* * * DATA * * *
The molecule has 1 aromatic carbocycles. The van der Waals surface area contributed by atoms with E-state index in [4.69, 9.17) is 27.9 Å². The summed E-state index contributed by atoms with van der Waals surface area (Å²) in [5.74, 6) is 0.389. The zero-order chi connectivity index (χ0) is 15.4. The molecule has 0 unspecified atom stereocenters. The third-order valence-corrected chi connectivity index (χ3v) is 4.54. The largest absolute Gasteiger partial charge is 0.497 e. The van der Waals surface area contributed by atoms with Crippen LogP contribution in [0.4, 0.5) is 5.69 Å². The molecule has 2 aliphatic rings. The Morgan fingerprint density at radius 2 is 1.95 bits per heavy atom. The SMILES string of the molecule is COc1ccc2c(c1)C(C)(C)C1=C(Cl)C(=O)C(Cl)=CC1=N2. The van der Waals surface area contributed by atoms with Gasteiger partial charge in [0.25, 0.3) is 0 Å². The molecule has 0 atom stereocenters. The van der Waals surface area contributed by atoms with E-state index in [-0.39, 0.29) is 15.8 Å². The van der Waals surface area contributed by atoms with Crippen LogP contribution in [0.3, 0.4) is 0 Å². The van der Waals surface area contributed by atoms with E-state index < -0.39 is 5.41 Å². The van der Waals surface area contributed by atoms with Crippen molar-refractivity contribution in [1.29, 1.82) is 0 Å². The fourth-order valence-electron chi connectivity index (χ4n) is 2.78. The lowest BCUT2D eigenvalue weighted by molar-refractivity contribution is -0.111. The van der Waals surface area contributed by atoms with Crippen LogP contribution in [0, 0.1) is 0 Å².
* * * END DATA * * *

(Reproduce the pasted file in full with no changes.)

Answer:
The molecule has 1 aromatic carbocycles. The van der Waals surface area contributed by atoms with E-state index in [4.69, 9.17) is 27.9 Å². The summed E-state index contributed by atoms with van der Waals surface area (Å²) in [5.74, 6) is 0.389. The zero-order chi connectivity index (χ0) is 15.4. The molecule has 0 unspecified atom stereocenters. The third-order valence-corrected chi connectivity index (χ3v) is 4.54. The largest absolute Gasteiger partial charge is 0.497 e. The van der Waals surface area contributed by atoms with Crippen LogP contribution in [0.4, 0.5) is 5.69 Å². The molecule has 2 aliphatic rings. The Morgan fingerprint density at radius 2 is 1.95 bits per heavy atom. The SMILES string of the molecule is COc1ccc2c(c1)C(C)(C)C1=C(Cl)C(=O)C(Cl)=CC1=N2. The van der Waals surface area contributed by atoms with Gasteiger partial charge in [0.25, 0.3) is 0 Å². The molecule has 0 atom stereocenters. The van der Waals surface area contributed by atoms with E-state index in [-0.39, 0.29) is 15.8 Å². The van der Waals surface area contributed by atoms with Crippen LogP contribution in [0.3, 0.4) is 0 Å². The van der Waals surface area contributed by atoms with E-state index < -0.39 is 5.41 Å². The van der Waals surface area contributed by atoms with Crippen molar-refractivity contribution in [1.29, 1.82) is 0 Å². The fourth-order valence-electron chi connectivity index (χ4n) is 2.78. The lowest BCUT2D eigenvalue weighted by molar-refractivity contribution is -0.111. The van der Waals surface area contributed by atoms with Crippen LogP contribution in [0, 0.1) is 0 Å².